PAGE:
I am doing my happy dance. Vernon Hershberger, the Amish dairy farmer recently on trial in Wisconsin for providing raw milk to his community, was acquitted last week by a jury on three of the four charges against him.
The state of Wisconsin charged Hersbherger with operating a farm store without a retail food establishment permit, operating a dairy farm without a milk producer license, operating a dairy plant facility without a license, and violating a hold order that the state’s department of agriculture placed on food on his farm during a 2010 raid. Hershberger was acquitted of the first three charges and found guilty of the fourth.
His acquittal marks a huge step forward in the food rights movement because it upholds private contracts between individuals and counters overbearing government regulations.
In the state of Wisconsin, it is illegal to sell raw milk. So Hershberger created a private arrangement whereby members of his community could become leaseholders on his farm, entitling them to a share of the farm’s produce — including raw milk.
In essence, they did not “buy” milk, but a share in the farm.
If leaseholders couldn’t contribute to the farm financially, then they contributed in other ways by mucking out stalls and doing various chores around the farm.
Hershberger was represented by lawyers with the Farm to Consumer Legal Defense Fund. Pete Kennedy, president of the fund, writes:
The jury’s verdict sets a major precedent in distinguishing between those producing and selling food to the public and those producing and distributing food through a private contractual arrangement (e.g., agreement with a food buyers club).
The prosecution spent days arguing that Hershberger was operating a retail operation. He had a farm store, a cash register, order slips, receipts. Yet the jury remained unconvinced. The state attempted to argue that Hershberger’s arrangement was no different than any other membership-based retail buying club like Sam’s or Costco.
Yet the defense’s lead attorney, Glen Reynolds, argued that Hershberger operated according to Amish principles. If members fell on hard times and couldn’t afford the food, then they could get it for free.
“None of us would go into a Kwik Trip and walk out with a bottle of milk if we couldn’t afford it,” Reynolds said.
State officials spent three years investigating Hershberger, producing thousands of documents but not once speaking with any of the members of the buying club who wanted to tell their story, according to Reynolds.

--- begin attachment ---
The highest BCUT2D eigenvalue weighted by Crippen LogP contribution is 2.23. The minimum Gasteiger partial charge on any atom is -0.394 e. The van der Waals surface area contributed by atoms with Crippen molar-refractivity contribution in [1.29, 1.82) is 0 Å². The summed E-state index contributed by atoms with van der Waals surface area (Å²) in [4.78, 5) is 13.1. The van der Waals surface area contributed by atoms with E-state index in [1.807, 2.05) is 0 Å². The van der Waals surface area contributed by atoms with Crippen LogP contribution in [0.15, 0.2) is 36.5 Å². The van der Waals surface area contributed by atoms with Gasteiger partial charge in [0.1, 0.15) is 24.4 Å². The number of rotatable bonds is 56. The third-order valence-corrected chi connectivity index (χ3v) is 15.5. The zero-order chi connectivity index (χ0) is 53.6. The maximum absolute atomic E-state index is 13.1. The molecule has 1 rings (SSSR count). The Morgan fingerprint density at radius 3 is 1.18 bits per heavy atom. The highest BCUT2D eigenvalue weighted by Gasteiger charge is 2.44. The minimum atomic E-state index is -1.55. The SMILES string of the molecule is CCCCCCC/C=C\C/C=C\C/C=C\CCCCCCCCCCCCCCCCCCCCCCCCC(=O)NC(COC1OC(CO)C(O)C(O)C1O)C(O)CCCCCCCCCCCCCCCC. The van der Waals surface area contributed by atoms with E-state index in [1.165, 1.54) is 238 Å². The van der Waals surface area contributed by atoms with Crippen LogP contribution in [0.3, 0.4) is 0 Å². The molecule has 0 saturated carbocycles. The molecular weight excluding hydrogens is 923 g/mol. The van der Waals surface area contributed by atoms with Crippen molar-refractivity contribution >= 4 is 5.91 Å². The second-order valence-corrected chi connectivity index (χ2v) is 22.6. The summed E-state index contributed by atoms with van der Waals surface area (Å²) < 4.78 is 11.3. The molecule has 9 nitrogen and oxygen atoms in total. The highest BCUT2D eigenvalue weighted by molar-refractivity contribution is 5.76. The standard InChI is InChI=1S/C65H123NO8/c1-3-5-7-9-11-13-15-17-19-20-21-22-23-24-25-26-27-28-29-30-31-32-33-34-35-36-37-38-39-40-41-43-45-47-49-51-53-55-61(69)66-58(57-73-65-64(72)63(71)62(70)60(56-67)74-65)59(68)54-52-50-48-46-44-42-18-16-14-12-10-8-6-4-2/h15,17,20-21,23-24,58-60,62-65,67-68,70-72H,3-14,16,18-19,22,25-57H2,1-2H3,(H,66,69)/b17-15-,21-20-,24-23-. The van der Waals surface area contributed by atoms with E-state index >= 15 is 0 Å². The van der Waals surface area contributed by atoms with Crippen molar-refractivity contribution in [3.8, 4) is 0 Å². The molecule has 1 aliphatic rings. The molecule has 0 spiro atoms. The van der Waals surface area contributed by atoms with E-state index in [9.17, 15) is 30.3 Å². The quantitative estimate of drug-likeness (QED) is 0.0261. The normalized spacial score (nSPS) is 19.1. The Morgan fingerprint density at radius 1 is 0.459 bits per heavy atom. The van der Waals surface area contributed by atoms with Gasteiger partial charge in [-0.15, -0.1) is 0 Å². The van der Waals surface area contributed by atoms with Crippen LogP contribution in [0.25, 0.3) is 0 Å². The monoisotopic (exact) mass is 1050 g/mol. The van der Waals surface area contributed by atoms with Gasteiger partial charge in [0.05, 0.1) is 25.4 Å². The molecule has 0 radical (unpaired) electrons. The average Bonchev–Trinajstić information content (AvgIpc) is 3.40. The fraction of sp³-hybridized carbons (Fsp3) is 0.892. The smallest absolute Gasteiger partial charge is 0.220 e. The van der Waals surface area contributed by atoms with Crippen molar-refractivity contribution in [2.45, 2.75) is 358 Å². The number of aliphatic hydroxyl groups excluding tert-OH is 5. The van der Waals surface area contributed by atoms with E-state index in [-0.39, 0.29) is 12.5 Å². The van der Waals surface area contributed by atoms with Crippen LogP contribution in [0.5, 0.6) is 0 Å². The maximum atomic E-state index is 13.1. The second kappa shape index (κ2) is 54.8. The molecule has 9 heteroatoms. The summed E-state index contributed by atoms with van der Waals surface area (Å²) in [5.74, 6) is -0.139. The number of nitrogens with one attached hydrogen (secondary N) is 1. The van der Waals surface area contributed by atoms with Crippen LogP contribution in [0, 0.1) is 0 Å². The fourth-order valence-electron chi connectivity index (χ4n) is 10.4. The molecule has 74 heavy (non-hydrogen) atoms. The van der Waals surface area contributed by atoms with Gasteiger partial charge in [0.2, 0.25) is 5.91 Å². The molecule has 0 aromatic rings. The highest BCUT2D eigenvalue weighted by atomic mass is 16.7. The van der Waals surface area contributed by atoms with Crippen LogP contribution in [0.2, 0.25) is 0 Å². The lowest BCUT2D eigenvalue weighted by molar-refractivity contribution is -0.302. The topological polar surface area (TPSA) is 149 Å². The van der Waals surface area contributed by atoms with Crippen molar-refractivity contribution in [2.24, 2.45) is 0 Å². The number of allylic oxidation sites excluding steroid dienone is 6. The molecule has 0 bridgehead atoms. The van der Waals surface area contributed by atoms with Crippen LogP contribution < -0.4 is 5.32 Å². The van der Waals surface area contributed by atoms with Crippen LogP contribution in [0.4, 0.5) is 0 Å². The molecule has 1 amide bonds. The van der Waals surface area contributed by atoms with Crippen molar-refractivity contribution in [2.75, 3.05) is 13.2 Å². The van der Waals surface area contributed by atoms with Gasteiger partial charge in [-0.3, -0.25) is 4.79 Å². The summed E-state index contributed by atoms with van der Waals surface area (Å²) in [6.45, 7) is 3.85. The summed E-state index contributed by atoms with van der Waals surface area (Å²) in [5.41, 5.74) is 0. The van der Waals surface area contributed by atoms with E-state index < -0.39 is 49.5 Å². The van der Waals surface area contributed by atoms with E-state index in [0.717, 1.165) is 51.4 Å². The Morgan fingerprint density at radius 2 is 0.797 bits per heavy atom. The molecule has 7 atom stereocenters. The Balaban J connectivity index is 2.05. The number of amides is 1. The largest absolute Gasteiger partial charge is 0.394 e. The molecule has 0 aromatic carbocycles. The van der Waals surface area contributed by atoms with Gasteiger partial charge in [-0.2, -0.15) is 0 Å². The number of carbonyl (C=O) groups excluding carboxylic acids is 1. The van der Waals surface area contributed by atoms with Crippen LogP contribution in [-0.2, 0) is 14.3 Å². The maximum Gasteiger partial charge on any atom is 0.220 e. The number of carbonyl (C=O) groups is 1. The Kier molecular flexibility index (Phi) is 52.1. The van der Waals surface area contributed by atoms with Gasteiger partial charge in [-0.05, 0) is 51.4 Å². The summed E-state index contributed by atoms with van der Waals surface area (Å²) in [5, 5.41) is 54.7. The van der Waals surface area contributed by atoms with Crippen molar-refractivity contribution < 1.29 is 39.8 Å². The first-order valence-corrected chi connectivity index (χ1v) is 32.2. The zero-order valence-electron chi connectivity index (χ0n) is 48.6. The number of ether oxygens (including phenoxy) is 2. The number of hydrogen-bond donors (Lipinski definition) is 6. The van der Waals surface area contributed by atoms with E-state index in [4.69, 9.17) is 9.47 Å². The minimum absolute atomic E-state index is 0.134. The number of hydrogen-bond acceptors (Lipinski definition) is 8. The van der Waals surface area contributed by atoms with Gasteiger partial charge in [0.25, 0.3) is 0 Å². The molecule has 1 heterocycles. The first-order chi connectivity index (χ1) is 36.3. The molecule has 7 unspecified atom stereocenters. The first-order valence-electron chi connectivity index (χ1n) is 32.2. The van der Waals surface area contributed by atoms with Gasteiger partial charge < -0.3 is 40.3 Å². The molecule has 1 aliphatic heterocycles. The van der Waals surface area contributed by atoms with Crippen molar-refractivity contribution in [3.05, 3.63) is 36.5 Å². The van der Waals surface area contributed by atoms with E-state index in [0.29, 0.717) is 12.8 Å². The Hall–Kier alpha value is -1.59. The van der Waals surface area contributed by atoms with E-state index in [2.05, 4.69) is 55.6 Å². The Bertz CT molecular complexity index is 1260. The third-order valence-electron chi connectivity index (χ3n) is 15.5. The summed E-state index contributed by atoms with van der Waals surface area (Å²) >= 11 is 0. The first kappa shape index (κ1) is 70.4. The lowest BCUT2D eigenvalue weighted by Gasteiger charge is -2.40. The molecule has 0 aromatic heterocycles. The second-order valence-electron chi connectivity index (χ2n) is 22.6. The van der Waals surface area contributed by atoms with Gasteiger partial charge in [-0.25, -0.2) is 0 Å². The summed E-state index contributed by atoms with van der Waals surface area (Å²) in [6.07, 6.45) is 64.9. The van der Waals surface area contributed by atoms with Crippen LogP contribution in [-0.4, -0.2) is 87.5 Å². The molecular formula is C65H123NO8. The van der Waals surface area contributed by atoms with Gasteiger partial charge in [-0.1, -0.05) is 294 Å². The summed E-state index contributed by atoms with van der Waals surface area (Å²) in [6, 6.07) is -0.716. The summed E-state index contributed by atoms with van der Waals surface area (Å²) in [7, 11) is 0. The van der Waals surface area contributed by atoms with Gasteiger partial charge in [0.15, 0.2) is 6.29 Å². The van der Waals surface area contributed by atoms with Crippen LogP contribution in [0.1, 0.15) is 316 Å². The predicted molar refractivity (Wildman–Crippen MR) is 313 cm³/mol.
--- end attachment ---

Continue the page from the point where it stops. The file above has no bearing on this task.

“This is one of the most incomprehensible abuses of power I have ever seen,” he said, adding that the investigation was biased and mean-spirited.
“It was a pathetic waste of government resources to try and convict a man who had never been in trouble with the law in his entire life and is a hero for coming up with a new way” to connect urban consumers with a family farm, Reynolds said.
With their hands tied…
The state did virtually everything they could to cripple the defense before the trial even started.
From David Gumpert’s account of the trial, we read:
The State insisted on having the entire case tilted in its favor, and it got nearly everything it wanted from a compliant and biased judge. No discussion of the health benefits of food. No discussion of raw milk. No discussion of food safety. No discussion of criminal intent. No discussion of the merits of the holding order. The State thought it could sanitize the courtroom and the messages relayed to the jury as well as it oversees the sanitizing of our nation’s food supply.
Yes. You read right. In a trial about raw milk, the words “raw milk” were not even allowed to be used.
In fact, every time the words “raw milk” are about to come up during the proceedings, the jury is ushered out of the room. It happened Monday morning and again Tuesday afternoon. It would be funny if conviction for Hershberger didn’t mean jail time — for a father of ten children.
For a taste of just how ridiculously these prohibitions played out in court, David Gumpert gives us this account of the testimony by a defense witness, Joseph Plasterer:
He was asked by defense attorney Glenn Reynolds to explain why he sought out Hershberger’s food back in 2004, when he joined the food club.
Plasterer: “We asked if we could be part of the farm…”
Glenn Reynolds: “Did you have a reason?”
Plasterer: “My son was not thriving…”
Prosecutor Eric DeFort: “Objection!”
Judge: “Objections sustained.”
Glenn Reynolds: “Explain why you sought out Hershberger’s food.”
Plasterer: “We wanted access to unprocessed food that was higher quality than would not be available from the stores.”
Judge: “Objection sustained. Strike the answer. Jury is to ignore the answer.”
I know it’s becoming increasingly difficult in certain places to access food privately. But illegal to speak of it? That was a new one.
This constant stream of objections? This is what happened at almost every turn, for hours on end, during the trial.
Thankfully, the jury was listening and saw through the prosecution’s shenanigans.
What does this tell me?
That jury trials are the way to go! Our founding fathers knew what they were doing.
It was a jury that upheld private food rights and acquitted Alvin Schlangen last year.
It was a jury that upheld private food rights and acquitted Vernon Hershberger last week.
It also tells me that we need to support the work of the Farm to Consumer Legal Defense Fund. If not for their valiant efforts in both cases, who knows how these trials would have ended?
(photo by AP Photo/Wisconsin State Journal, Kyle McDaniel)